Movie Review: “The Queen’s Gambit”

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Netflix’s newest hit mini-series, “The Queen’s Gambit,” was released Oct. 23, but is just now rising in popularity. An unlikely smash hit, the show has captured audiences through the life of Beth Harmon and her learned mastery of one of the world’s oldest games: chess.

Based on Walter Tevis’ 1983 novel of the same name, “The Queen’s Gambit,” set in the United States during the vibrant ‘60s, opens to a young Beth Harmon, orphaned at age nine and taken in by an all-girls orphanage. She meets Mr. Shaibel, the orphanage’s janitor, who teaches her the game of chess and discovers her natural talent for the game. The rest of the series follows Beth on her rise to fame as she joins the professional circuit and goes up against some of the greatest chess players of the time and around the world. But her journey isn’t easy. Riddled with addiction and self-discovery, Beth finds herself in the spotlight while struggling to hold herself together. 

Anya Taylor-Joy, a new face to most, takes the lead as Beth, with her performance backed by an ensemble of actors. Thomas Brodie-Sangster (Benny Watts), well known for his roles in “Game of Thrones” and “The Maze Runner” and Harry Melling, Dudley from the Harry Potter series, take important roles as two well-established chess players. They are at first Beth’s competition but later become her friends. Bill Camp plays Mr. Shaibel and Moses Ingram plays Jolene, Beth’s greatest friends during her time in the orphanage. The series was led by director and creator Scott Frank, known for his work on the 2017 mini-series “Godless,” as well as co-creator Allan Scott.

Having masterful actors is one thing, but without beautifully crafted characters, there’s not much the actors can do. Luckily, “The Queen’s Gambit” has both. Beth is a wonderful heroine to watch on screen. She’s real and lovable, leaving you rooting for her through every win and sharing in her devastation after each loss. Taylor-Joy brings the character to life through the screen, every move perfectly planned to craft Beth Harmon into someone you feel as if you could share a cup of tea with. Benny Watts, my personal favorite character, is a U.S. chess star and an important factor in Beth’s life. Benny is an interesting character, his wild-west influenced persona making him hard to figure out. But he quickly becomes lovable, and his place in the show one that couldn’t have been taken by any other character or played by any other actor.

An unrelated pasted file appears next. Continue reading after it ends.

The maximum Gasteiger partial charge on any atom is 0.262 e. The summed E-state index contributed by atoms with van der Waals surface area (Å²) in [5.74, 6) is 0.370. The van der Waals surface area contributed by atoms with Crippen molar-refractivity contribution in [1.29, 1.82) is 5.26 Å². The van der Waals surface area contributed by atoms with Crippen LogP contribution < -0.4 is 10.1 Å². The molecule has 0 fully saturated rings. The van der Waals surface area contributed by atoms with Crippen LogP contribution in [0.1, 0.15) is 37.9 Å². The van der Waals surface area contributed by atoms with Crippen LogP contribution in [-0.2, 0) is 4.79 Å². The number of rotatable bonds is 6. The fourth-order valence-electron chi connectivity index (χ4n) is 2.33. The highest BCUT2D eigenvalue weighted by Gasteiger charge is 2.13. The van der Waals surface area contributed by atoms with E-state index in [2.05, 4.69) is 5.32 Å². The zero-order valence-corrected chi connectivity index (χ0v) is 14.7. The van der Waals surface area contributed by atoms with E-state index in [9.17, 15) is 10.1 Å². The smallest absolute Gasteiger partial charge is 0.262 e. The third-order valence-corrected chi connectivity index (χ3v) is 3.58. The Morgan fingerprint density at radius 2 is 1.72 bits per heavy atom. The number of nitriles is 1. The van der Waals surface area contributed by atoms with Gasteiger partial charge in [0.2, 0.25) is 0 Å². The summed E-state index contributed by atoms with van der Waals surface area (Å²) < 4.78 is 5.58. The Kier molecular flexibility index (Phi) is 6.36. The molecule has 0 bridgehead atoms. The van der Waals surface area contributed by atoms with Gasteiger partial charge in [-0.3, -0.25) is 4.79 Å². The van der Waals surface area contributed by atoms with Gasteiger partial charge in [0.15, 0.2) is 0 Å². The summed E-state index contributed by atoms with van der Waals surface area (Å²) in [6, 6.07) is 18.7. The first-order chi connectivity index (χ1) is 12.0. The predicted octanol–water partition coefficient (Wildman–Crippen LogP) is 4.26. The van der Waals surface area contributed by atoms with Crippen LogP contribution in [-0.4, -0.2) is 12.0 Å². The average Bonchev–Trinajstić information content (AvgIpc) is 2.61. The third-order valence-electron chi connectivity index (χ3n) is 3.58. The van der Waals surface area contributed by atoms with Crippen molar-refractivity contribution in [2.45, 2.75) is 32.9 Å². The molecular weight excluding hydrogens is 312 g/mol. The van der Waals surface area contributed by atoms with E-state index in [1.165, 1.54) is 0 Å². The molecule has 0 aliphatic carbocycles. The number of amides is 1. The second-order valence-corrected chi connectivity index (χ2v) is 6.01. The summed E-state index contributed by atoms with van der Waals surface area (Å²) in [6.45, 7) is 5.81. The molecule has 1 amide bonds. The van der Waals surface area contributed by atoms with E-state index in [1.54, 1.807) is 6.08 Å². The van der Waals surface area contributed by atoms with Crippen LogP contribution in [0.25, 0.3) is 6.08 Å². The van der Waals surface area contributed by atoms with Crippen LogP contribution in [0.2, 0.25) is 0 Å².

Given that the series is only seven episodes but spans most of Beth’s young life into her twenties, the storyline is fast-moving yet doesn’t feel rushed. The beginning episodes capture Beth’s first interactions with the world of chess, and their pace feels slower than the later episodes. Once Beth reaches her teenage years, every episode features beautifully shot chess matches while also developing the characters, Beth especially. Each episode feels as if it is building up to something until the last episode, arguably the best in the entire series. It feels like a masterclass, every scene adding to the tension of the story with heartwarming sequences sprinkled in the middle. While I would recommend the entire series, I would say that if you’re not sure how to feel about it in the middle, holding out until the last episode makes the seven hours spent watching completely worth it. 

While mostly set in the U.S. in various cities as Beth travels for tournaments, the series also features time in other countries such as France and Mexico and ultimately ends in Russia. Although, the series was actually filmed both in Berlin and Ontario. Each location is beautifully shot and the aesthetic of the ‘60s is prevalent throughout. As far as costume design, Beth sports an array of beautiful outfits to make you fall in love with the fashion of the era. Beth is an aesthetic of her own with fire red hair and a closet full of immaculate dresses. From beginning to end, the series is one to watch if for nothing else but the fashion and the scenery.

While the series follows Beth as the main character, chess feels like a character of its own. When I started “The Queen’s Gambit” I knew absolutely nothing about chess, so I was worried that I would have a hard time following the story. However, my worries were for nothing. The chess matches are extremely satisfying and fun to watch as the actors are actually playing the matches. There have been many movies and shows throughout the years featuring chess, but for some reason, this show proved its ability to re-energize interest in the game. After the release of the series, sales of chess sets increased. Even I found myself digging up our old chess boards and nagging my dad to teach me to play. Let’s just say, the show makes the game look much easier to learn than it really is.

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